There’s still time to nominate local icons for Best of D.C.
TO FEB. 25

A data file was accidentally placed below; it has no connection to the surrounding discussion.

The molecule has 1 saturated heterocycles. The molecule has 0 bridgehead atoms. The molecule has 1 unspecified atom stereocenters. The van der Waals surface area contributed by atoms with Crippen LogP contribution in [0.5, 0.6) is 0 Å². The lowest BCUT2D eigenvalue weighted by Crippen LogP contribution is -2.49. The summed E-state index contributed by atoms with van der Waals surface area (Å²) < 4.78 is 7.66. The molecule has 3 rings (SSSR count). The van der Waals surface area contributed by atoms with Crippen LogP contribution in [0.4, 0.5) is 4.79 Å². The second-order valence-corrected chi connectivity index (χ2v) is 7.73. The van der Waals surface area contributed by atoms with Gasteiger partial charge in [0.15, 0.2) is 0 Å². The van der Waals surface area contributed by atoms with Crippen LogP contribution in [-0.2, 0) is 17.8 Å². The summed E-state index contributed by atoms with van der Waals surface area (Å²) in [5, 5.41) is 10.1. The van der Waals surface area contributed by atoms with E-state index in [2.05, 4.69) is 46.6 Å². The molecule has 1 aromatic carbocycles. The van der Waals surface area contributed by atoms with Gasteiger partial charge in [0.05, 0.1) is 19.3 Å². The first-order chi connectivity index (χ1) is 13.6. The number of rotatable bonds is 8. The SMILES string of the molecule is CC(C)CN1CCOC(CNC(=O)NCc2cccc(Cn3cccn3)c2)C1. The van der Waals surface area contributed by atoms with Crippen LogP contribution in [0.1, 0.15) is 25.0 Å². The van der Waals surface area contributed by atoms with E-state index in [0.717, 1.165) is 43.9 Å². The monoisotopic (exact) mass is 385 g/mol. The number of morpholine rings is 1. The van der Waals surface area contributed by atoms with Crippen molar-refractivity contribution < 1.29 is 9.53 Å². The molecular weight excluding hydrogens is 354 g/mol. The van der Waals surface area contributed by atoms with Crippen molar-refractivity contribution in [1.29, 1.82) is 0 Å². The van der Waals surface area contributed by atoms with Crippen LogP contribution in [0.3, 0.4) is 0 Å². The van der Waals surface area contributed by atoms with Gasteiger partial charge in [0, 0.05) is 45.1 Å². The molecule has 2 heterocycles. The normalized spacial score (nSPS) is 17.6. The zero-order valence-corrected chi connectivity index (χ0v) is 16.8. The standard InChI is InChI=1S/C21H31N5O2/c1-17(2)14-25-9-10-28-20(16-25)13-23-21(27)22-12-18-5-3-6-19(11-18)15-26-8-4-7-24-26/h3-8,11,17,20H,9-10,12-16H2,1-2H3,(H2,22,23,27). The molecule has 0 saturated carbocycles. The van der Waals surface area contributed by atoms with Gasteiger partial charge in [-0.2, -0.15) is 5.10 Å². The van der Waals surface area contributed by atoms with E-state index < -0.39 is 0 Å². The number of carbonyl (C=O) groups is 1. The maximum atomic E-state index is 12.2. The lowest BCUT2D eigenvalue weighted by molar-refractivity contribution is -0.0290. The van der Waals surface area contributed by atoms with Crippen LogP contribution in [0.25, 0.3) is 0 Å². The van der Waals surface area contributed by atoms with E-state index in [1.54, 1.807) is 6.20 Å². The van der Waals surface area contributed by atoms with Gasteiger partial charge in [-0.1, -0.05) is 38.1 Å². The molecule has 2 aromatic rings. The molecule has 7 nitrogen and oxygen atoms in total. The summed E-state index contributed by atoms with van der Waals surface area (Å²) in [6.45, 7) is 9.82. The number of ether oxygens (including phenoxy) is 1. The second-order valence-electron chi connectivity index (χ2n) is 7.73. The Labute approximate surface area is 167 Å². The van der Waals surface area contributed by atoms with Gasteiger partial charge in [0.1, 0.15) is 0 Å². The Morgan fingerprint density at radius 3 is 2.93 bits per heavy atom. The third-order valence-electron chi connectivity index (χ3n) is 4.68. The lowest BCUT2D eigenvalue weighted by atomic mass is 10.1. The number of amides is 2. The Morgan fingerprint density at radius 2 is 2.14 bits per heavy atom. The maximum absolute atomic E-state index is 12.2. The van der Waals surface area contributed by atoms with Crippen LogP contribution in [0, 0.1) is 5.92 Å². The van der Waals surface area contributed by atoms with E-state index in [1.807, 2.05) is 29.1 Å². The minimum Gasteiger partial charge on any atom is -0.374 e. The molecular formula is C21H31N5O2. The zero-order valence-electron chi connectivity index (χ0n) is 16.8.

They aren’t everybody’s cup of tea, but let it be said that the images of British photographer Madame Yevonde (1893–1975) demand the viewer’s attention. Working in portraiture and advertising in 1930s London, the photographer (born Yevonde Cumbers) used the historically obscure Vivex color process at a time when color photography in general was rare. Today, Vivex calls to mind the characteristic, slightly dull mid-century toning that’s halfway between the painterly, romantic hues of the earlier gum-bichromate and Autochrome processes and the precision of later Kodak and digital techniques. But in “Madame Yevonde: 1930s Advertising + Fashion and Goddesses Photographs,” the coloration—often heightened by Yevonde’s penchant for dressing her models in bold attire, accessories, and lipstick—merely vies for attention with the subject matter. (Lady Mibanke as Penthesilea, Queen of the Amazons is pictured.) Her advertising images are brazen enough—patent medicines mingling in still lifes with military helmets and glowering, taxidermied owls, for example, or a tennis-racket-toting woman mixing glasses of a vile-looking Tang forerunner—but they’re child’s play compared to Yevonde’s Goddess series, in which her aristocratic clients dressed up as mythological figures and muses. While Yevonde was clearly influenced by fashion-photography trends (some images echo Baron Adolphe de Meyer and Edward Steichen), “flamboyant” doesn’t begin to do her justice. Flowing chiffon mingles with taffeta in shades of amber, cyan, and lime; these, in turn, mix it up with pistols, swords, daisies, mounted bull heads, and Roman busts. Such stagey (and pretentious) mishmashes don’t hold up today, but when Yevonde reined in her flashier impulses, her images work: a gorgeous Vivien Leigh (in an uncomplicated composition that softens even Leigh’s Robin Hood–green suit and the harsh orange-red background) and auto racer Jill Thomas (whose brick-red driving outfit and goggles punctuate the background’s uncharacteristically soft watercolorlike wash). The show is on view from noon to 6 p.m. Tuesday through Saturday, and by appointment, to Saturday, Feb. 25, at the Kathleen Ewing Gallery, 1609 Connecticut Ave. NW. Free. (202) 328-0955. (Louis Jacobson)